Cycling Through Wyoming – Segment 4

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Day 4 – The morning arrived under partly cloudy skies after an intense thunderstorm over night. A large thunderstorm had made its way north through the Grand Teton valley and up into Yellowstone. We were awakened around 3:00 a.m. by the loudest thunder claps I think I’ve ever heard. The Teton Range and Lake Jackson focused the intense sound directly into our campsite. Quite the symphony and worth being woken up for. Today we are riding from Moran Junction east to Dubois, Wyoming over the Continental Divide at Togwotee Pass.

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We started this morning’s ride a couple of miles east of Moran Junction. The turnout where we parked provided a nice staging area to unload my truck and prep for our ride. With the Grand Teton Park sign overseeing the start of our ride we had to take the traditional travel photo like so many others.

With the Tetons as a spectacular backdrop, it was pretty cool to watch Keith ride towards me. There aren’t many places where you can see mountains rise skyward so dramatically.  Seven thousand feet upward right in your face.

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We had noticed earlier in our trip that the leaves had started changing color. As the days and nights started getting cooler more trees were changing. A few miles from the park sign, we encounter our first hill and start climbing towards Togwotee Pass.

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We began to watch the weather a bit closer. Just a short while ago it was fairly clear. Now we noticed the clouds building up around us. Ahead of us to the east was an active thunderstorm. Even though we were riding towards the storm, we were riding slow enough to stay behind its rain and lightning. However, we noticed that other storms were forming southwest of us. Off to the west the Tetons were shrouded in clouds and rain. It appeared we would be able to avoid any rain since we were sandwiched between storms. And it looked like they were starting to fade.  Unexpectedly, Norma pulled up next to us. She anticipated that we might encounter some bad weather. We sent her on ahead and continued our ride hoping to avoid the storms.

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Within a couple of  miles after Norma left us we topped out into an open valley that clearly showed us what was up ahead. It looked pretty nasty. Lots or rain and lightning. We were only 15 miles into our 55 mile ride but we decided it was best to call it a day. As we loaded our bikes into my truck it started raining. At the pass there were a couple inches of hail on the pavement and it began to rain hard. It continued to rain most of the way down into Dubois. We had made the right decision. Keith pointed out a couple of times in the truck we only had a couple of miles to the pass when Norma picked us up. And that we missed the 30-mile downhill ride into Dubois. Needless to say we were both pissed to miss the best part of the ride.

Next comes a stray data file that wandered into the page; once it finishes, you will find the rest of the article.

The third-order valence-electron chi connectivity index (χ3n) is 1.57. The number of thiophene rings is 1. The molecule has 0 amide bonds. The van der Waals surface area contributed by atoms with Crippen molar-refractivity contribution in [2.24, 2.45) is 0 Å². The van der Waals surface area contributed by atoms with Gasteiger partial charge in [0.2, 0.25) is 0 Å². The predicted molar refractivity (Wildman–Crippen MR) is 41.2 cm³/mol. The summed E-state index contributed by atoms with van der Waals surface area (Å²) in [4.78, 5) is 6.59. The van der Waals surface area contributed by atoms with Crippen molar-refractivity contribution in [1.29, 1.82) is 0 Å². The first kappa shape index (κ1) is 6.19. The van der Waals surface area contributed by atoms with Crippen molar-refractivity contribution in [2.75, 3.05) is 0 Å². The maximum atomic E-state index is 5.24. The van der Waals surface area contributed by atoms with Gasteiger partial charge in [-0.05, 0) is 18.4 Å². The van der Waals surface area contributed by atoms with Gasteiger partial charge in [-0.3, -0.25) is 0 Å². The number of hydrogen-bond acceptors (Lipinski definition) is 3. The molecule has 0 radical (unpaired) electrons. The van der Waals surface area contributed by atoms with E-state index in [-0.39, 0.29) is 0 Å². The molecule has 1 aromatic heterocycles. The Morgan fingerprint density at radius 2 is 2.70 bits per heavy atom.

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We pass the North Breccia Cliffs, an impressive wall of hardened volcanic ash and rocks. Finally the rain stopped a few miles west of Dubois. It was hard to believe the desert-like environment after having just been in the lush Wind River Range.

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Since we ended our ride a couple of hours early we had plenty of time to make it to our next destination. We stopped in Dubois to have lunch and to enjoy the afternoon now that it was warmer and dry. There are a number of cafes and restaurants in Dubois. The Cowboy Cafe was packed with the lunch crowd. When on the Open Road always eat at a place that is crowded. A sure sign the food is good.  We sat next to three bow hunters from Lander who assured us the food was good. A friendly group to talk with. Half the fun being on the Open Road is meeting new people and sharing travel stories.

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From Lander, we have a long drive to the start of our ride tomorrow south of Rock Springs, Wyoming. We were going to camp at Sinks Canyon State Park, southwest of Lander, but we decided to drive a bit further and camp on the edge of the Shoshone National Forest near South Pass.  South Pass is the lowest point on the Continental Divide between the Central Rocky Mountains and the Southern Rocky Mountains. The historic pass became the route for emigrants on the Oregon, California and Mormon trails to the West during the 19th century. The Pony Express also traveled through the pass during its one year of operation. We found a really nice campsite. No one around and quiet. Keith built our first campfire of the trip. It was nice sitting around the fire enjoying a Red Lodge Ale and the lightning show off to the west.

Stay tuned.  The next segment of our trip takes us from Rock Springs, Wyoming to the Flaming Gorge Dam in Utah.

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